Air Travel Tips for Adrenal Fatigue
Most of us take air travel for granted. Those with Adrenal Fatigue Syndrome (AFS) often find this a grueling and dreaded experience. The weaker the adrenals, the higher chance that air travel can trigger an adrenal crash. The following air travel tips serve to prepare you and ensure you arrive in the best shape possible.
Air Travel Tips: Before You Go
- Always travel with a designated travel companion. As your travel partner, their duty is to take care of your every need during the trip.
- Make sure your carry-on has wheels for ease of movement. Do not get a backpack for a carry-on. All carry-on baggage should be light. Any excess weight should be in your checked baggage.
- Travel during the time when you are the freshest.
- Arrive at the airport well ahead of schedule so there will be no stress.
- Have your travel companion drop you off at the terminal while the car is parked or returned.
Try to avoid red eye flights. Your circadian cycle may be altered.
- Avoid layover flights as much as possible. If you have to stop, it is best to try to layover for 48 to 72 hours allowing the body time to adjust.
- Make sure to bring a neck or regular pillow, as well as lumbar support for the plane ride.
Print out the boarding pass ahead of time with the seat assignment on it.
- Pre-pack the vast majority of your belongings and essentials into your bags a few days prior to your departure date. Do this at a leisurely pace. Remember to pack a variety of pre-packaged snacks in your carry-on baggage.
- If there is a weight limit imposed by the airline, weigh your baggage prior to your departure to the airport to avoid last minute surprises.
- Many international airports provide short-term beds and showers at reasonable prices within the terminal. Take advantage of these.
- Confirm your seat assignment if possible to avoid being “bumped.”
- Make sure your travel documents are in place and that you have copies stored in your carry-on baggage.
- Take an additional recommended booster dose of your supplement prior to departure.
- No strenuous exercise on the day before and day of departure, this is to conserve your energy.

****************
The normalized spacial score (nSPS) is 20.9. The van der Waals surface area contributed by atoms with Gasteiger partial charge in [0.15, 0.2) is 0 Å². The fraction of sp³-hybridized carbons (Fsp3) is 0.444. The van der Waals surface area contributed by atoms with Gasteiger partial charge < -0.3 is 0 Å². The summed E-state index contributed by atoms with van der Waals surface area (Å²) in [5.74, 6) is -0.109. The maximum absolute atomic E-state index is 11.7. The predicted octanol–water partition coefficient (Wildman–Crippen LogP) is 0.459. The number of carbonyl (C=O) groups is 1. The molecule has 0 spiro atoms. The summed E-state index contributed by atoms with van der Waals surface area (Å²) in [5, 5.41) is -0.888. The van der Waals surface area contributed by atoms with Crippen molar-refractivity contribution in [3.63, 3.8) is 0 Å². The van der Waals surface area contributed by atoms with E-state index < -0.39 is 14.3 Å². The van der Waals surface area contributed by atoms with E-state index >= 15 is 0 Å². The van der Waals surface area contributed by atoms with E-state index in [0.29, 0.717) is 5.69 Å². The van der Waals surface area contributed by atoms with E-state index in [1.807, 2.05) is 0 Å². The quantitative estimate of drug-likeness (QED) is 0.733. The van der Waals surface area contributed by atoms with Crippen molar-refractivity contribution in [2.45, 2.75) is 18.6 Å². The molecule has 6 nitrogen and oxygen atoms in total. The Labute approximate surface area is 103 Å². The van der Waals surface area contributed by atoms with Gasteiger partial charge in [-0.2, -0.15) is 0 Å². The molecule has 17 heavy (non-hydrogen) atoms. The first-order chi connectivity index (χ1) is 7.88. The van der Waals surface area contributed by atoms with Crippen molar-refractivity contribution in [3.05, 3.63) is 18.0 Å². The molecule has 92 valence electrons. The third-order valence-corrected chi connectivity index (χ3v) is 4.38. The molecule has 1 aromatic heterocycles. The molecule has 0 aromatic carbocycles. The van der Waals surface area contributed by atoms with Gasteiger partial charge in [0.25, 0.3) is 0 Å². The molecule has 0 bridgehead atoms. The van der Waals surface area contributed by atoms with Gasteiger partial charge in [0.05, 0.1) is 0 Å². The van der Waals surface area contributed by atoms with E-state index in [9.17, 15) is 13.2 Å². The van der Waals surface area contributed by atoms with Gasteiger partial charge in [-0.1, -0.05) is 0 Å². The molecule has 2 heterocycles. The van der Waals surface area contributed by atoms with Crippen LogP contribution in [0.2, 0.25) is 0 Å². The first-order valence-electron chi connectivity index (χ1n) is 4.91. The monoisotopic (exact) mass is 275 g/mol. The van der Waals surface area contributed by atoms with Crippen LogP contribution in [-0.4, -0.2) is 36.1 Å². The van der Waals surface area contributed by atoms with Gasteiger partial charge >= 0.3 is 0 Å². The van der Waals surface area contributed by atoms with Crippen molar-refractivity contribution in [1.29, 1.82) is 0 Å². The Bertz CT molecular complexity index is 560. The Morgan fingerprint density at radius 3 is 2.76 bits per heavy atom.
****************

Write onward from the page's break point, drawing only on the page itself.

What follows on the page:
- Bring along pillow, blanket and lumbar support as needed to increase comfort during the trip.
Air Travel Tips: At Check-in Counter
- Once you are inside the departure terminal, find a place to sit down. Do not stand in line unless there is no choice. Use your luggage as a seat if needed. Wait for your travel companion to meet you.
- Luggage is best checked-in at curbside. If that is not possible, ask for help from the porter to the check-in counter. Do not lift any heavy baggage by yourself.
- Ask your travel companion to check-in for you while you rest by sitting on a nearby chair or on the luggage. Try to stand as little as possible.
- Ask for an aisle seat for convenient access to bathrooms.
- Ask for the seating towards the front of the plane or close to the bathroom to avoid excessive walking back and forth.
- Ask for the “meet and assist” wheelchair/golf cart service (this is usually provided free of charge) from the check-in counter to the gate, especially if the walk to and from the gate is long.
- Make sure you have an empty water bottle with you to bring past the security checkpoint, unopened snacks, and extra supplements accessible at any time.
- Have your music devices, books, and/or noise cancellation headphones readily accessible.
Air Travel Tips: From Security Check Point to Gate
This is often the most chaotic place in the airport. The brain is bombarded by the noise, x-ray emission, and the many instructions you have to follow to pass through the security gate; including taking off your shoes, belts, hats, etc. The process is extremely energy draining. Use the these air travel tips to reduce the amount of energy spent.
- Sit down on your carry-on baggage, if possible, for rest if you have to stand in line, or lean against your companion as needed. Do not force yourself to stand for a long period of time as this can drain your body.